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 cancer chemotherapy                                                             


Methods of use of chemotherapy drugs  

Chemotherapy can be taken by infusion or orally in the form of capsules, tablets or liquid; however, most of the time, chemotherapy is administered intravenously. The mode of administration used depends on the stage and type of cancer, as well as the type of chemotherapy and the dosage. Sometimes, intravenous treatment requires hospitalization. If the situation requires it, your oncologist may recommend that you to stay in hospital for several days to several months. 

If you are undergoing continuous, frequent or prolonged intravenous chemotherapy, your doctor may surgically installed a port in your vascular system in order to avoid multiple needle sticks. In addition, a chemotherapy port makes you more comfortable during the injection, and it is safer for your overall health. There are several types of portacath used in chemotherapy; the most common used are:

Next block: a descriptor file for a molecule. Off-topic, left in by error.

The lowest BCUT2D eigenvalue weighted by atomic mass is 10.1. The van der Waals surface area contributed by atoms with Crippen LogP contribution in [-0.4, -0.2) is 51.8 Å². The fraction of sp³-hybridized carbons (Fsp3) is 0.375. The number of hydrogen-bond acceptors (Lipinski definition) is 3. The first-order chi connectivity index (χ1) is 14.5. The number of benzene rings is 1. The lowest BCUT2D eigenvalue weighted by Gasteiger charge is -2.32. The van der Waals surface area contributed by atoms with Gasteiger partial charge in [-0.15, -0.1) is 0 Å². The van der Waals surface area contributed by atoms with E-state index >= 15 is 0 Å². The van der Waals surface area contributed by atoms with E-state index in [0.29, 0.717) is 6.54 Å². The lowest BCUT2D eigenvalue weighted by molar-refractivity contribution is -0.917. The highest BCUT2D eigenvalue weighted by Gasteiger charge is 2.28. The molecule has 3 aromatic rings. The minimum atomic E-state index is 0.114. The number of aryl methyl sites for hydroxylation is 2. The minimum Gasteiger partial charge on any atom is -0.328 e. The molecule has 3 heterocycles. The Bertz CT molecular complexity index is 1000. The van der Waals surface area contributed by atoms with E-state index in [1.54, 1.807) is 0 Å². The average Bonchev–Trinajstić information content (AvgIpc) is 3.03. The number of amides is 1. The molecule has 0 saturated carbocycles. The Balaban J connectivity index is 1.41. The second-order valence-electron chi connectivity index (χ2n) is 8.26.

• port-a-cath (portacath or catheter)  
  • Hickman catheter (or catheter tunneled)
  • PICC line (Peripherally Inserted Central for catheter or peripherally inserted central catheter).

 Although these ports can be accompanied by a very small risk of infection, they reduce the risk of damage that the drugs can cause to the veins: deep vein thrombosis or leakage of the medication outside of the vessel where it should be introduced (extravasation). Some patients do not wear these systems; however, they are very important because some chemotherapeutic agents can damage or kill surrounding tissue.